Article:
(This article was published in the Shenzhen Daily on Oct 16, 2017.)

Bridges over nothing at the entrance of Longxing Temple in Zhengding, Hebei Province

One of the many benefits brought to society by Buddhist monks was the building of bridges. In the simplest terms, the building of a bridge was an act of compassion.

Imagine the days when the only way to cross a river was by ferry--or, when the water was rough or the river swollen, to go many miles to an easier crossing. In such places, a bridge was essential, and brought great comfort to the locals.

Secondly, to engineer such a project, especially if pilings needed to be placed in the water, required skill and training, and monks were often better educated than the general populace.

In addition, bridges could be costly, and monks were able to generate cash by performing ceremonies or providing medical and other services, as well as draw on the resources of their temples. Local magistrates were even known to order specific monks to raise funds to build bridges in their communities.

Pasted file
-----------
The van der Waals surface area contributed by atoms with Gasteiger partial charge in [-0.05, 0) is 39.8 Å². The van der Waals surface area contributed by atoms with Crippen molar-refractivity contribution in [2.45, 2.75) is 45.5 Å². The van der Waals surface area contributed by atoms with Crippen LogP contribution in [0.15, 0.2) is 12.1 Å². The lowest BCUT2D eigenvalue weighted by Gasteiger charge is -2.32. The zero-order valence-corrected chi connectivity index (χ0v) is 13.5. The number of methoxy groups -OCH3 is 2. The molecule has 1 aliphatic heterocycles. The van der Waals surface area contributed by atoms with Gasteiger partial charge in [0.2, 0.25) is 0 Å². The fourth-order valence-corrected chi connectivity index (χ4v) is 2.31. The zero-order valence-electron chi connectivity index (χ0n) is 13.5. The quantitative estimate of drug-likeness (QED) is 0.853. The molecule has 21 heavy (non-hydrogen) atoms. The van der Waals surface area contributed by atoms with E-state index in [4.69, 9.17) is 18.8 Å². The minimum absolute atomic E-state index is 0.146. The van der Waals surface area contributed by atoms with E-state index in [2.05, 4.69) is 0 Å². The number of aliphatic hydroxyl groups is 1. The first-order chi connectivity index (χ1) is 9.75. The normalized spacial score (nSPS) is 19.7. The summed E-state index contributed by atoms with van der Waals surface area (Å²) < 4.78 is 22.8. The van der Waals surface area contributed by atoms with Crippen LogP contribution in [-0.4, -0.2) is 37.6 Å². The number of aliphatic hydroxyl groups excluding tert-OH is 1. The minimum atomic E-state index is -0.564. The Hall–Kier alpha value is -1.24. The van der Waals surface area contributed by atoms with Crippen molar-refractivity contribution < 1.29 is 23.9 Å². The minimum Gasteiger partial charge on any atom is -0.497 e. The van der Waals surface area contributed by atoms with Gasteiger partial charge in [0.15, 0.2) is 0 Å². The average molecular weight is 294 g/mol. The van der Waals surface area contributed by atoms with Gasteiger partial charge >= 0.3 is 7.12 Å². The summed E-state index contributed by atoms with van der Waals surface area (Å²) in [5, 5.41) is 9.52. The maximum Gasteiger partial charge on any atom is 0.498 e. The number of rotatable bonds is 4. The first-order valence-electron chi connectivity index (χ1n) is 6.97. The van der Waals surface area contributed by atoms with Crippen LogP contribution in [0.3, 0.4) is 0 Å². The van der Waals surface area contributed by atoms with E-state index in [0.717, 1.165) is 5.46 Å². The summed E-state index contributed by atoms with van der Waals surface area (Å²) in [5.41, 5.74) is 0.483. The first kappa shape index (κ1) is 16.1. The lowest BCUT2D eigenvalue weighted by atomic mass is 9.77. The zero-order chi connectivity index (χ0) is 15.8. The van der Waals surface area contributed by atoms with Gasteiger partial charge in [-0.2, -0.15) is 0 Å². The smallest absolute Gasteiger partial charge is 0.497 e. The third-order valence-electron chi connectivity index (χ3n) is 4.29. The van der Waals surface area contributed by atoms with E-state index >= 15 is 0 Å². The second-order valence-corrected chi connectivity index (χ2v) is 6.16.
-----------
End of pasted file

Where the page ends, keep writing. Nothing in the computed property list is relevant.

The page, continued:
We find many accounts of travelers in pre-modern China describing bridge projects undertaken by monks.

But beyond all these practical considerations, bridges had a symbolic function. The world as we know it, with all its suffering and confusion, is termed samsara in Buddhist teachings. That other state, of unending bliss (or perhaps extinction, or release from suffering) is known as nirvana. And between the two stands a river which must be crossed.

And so the teachings of the Buddha (the Dharma) are called a bridge; the acts of compassion by the Buddha's followers (the Sangha) are also bridges; and the very followers themselves, especially those who achieve the status of Bodhisattvas, are also called bridges.

Perhaps this is why so many temples feature bridges at the entry, sometimes crossing nothing at all. While these may just be decorative, they also have a symbolic function, as they carry the pilgrim or visitor across from this world into the Buddha Realm of the temple.

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